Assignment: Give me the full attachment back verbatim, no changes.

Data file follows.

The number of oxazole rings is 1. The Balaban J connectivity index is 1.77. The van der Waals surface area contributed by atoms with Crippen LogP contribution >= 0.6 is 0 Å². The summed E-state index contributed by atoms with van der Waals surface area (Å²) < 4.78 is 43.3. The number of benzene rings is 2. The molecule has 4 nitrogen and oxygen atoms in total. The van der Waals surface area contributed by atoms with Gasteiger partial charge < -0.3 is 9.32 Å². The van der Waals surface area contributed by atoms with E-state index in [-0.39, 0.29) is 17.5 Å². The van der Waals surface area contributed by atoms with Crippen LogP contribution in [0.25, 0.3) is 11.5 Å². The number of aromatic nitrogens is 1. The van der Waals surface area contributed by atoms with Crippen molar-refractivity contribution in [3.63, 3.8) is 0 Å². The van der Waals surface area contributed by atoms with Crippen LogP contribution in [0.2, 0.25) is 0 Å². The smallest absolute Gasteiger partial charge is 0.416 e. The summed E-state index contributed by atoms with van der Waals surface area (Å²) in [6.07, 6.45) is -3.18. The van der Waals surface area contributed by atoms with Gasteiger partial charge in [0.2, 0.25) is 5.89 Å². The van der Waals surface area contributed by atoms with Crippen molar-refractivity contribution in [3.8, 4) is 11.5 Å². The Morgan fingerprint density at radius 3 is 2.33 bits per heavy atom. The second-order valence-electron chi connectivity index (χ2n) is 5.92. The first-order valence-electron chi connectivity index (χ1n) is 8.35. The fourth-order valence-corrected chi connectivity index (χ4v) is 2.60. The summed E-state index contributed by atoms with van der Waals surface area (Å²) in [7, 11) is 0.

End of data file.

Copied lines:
The number of oxazole rings is 1. The Balaban J connectivity index is 1.77. The van der Waals surface area contributed by atoms with Crippen LogP contribution >= 0.6 is 0 Å². The summed E-state index contributed by atoms with van der Waals surface area (Å²) < 4.78 is 43.3. The number of benzene rings is 2. The molecule has 4 nitrogen and oxygen atoms in total. The van der Waals surface area contributed by atoms with Gasteiger partial charge < -0.3 is 9.32 Å². The van der Waals surface area contributed by atoms with E-state index in [-0.39, 0.29) is 17.5 Å². The van der Waals surface area contributed by atoms with Crippen LogP contribution in [0.25, 0.3) is 11.5 Å². The number of aromatic nitrogens is 1. The van der Waals surface area contributed by atoms with Crippen molar-refractivity contribution in [3.63, 3.8) is 0 Å². The van der Waals surface area contributed by atoms with Crippen LogP contribution in [0.2, 0.25) is 0 Å². The smallest absolute Gasteiger partial charge is 0.416 e. The summed E-state index contributed by atoms with van der Waals surface area (Å²) in [6.07, 6.45) is -3.18. The van der Waals surface area contributed by atoms with Gasteiger partial charge in [0.2, 0.25) is 5.89 Å². The van der Waals surface area contributed by atoms with Crippen molar-refractivity contribution in [3.8, 4) is 11.5 Å². The Morgan fingerprint density at radius 3 is 2.33 bits per heavy atom. The second-order valence-electron chi connectivity index (χ2n) is 5.92. The first-order valence-electron chi connectivity index (χ1n) is 8.35. The fourth-order valence-corrected chi connectivity index (χ4v) is 2.60. The summed E-state index contributed by atoms with van der Waals surface area (Å²) in [7, 11) is 0.